The Rielau Collection
Discover the enigmatic masks and figures from the Rielau Collection.
»Collecting African art is a challenge for instinct, intuition and intelligence«, Hans Rielau about his private collection (Lots 109 - 249) and collecting by itself. More about the growing of his collection and its sympathic collector can be read here.
Hans Rielau (born 1932) has been collecting for 40 years. Right from the start he bought objects that spontaneously appealed to him, especially in the early years of discovery and acquisition.His collection got »the first contours«, as he called it, as the theoretical background of this art grew in importance for him and he was able to study their inherent aesthetics and assess them for himself. »Step-by-step I had a trained eye and was able, albeit with care and caution, to distinguish between authentic objects and forgeries«.
His collection only developed its true character in the »late period«. In this phase he selected anew, put together new groups and removed objects that didn’t come up to standard. All that remains now is the essence of many years of intense and self-critical examination of African art.
For Hans Rielau it is mainly ibejis, Lukwa Congo masks from the Lega, Kifwebe masks from the Luba, and house and personal fetishes from the Songye that make his collection (Lots 109 - 249) so personal and distinctive. There is no overall cross section of Africa art as in many African art collections at that time but focuses on variations of individual genres that he knew from the collections of Baselitz and Arman. »My concept in collecting african art oriented itself also on this major collections«.
From the stylistic point many of the sculptures in his collection are selected for their intrinsic delicacy. One senses Hans Rielau’s graphics background. »It paved the way to tribal art«. He donated this collection of contemporary art graphics from the 1950s and 60s to the city museums in Aschaffenburg.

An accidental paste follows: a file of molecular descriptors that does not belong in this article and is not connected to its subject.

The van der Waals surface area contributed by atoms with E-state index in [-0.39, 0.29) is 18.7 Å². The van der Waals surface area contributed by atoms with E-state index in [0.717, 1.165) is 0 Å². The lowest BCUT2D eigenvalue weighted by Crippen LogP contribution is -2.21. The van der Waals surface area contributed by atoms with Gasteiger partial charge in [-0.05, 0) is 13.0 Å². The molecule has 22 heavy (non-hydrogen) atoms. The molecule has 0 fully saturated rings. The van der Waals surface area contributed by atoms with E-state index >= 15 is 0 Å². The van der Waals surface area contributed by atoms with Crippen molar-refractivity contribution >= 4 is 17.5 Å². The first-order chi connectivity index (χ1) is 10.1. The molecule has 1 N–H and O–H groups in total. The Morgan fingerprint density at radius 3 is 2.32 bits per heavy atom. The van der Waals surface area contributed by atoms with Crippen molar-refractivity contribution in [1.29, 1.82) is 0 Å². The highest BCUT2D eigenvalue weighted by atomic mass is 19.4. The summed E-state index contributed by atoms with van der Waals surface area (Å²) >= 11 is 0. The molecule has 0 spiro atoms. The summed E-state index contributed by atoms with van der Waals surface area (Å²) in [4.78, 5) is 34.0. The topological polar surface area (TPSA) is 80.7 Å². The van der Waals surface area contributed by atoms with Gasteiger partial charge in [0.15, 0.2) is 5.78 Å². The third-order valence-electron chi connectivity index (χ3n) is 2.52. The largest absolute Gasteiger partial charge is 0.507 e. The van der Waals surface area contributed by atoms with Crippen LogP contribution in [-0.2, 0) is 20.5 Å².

»Collecting African art is a challenge for instinct, intuition and intelligence.«
Hans Rielau, Vereinigung der Freunde afrikanischer Kunst e.V., 2008 in Göttingen, Germany
It was a photography book that his mother gave to him during a stay in hospital in the 1960s that ignited his passion for African art. The book, published in 1958, was »Die afrikanische Plastik« from Elisofon with text by William Fagg. With all their variations it was the miniature masks that fascinated him the most - first of all the Dan and later numerous other tribes.
He bought his first genuine objects from Werner Fischer, collector, dealer, and renowned expert on the art of Cameroon who passed away in 2013 at the age of 91.
That many of his objects are from the DR Congo is due to his close friendship with the recently deceased dealer Peter Loebarth (1941-2015). He brought him in contact with miniatures that were difficult to obtain on the European market; miniatures that rival the quality of their larger »brothers«. A positive side effect for Hans Rielau was that they needed little space and the risk of forgeries was minimal.
In the early 1970s and at 40 years of age Hans Rielau was one of the youngest African-collectors in Germany. In 1973 some of his objects were published in K.F. Schädlers »African Art in Private German Collections«. The book was the first publication that ever dealt with major African collections in Germany.
»I live close to them in a friendly and familiar way. What remains is the magic, the incomprehensible and the appeal of the non-decipherable.«
Whoever knows the sympathetic collector Hans Rielau will appreciate his analytical judgement and sensitivity that he attributes to African art. Ever curious, he had a desire to discover the secret essence of these 'enigmatic' works. Even so »beyond their shape and appearance they remain inaccessible and mysterious to me«. An acknowledgment that he seems reconciled with after 40 years of collecting, »I live close to them in a friendly and familiar way«. What remains today for the 84-year-old collector is the magic, the incomprehensible and the appeal of the non-decipherable as well as a small special collection of Ada-figures and maternity sculptures.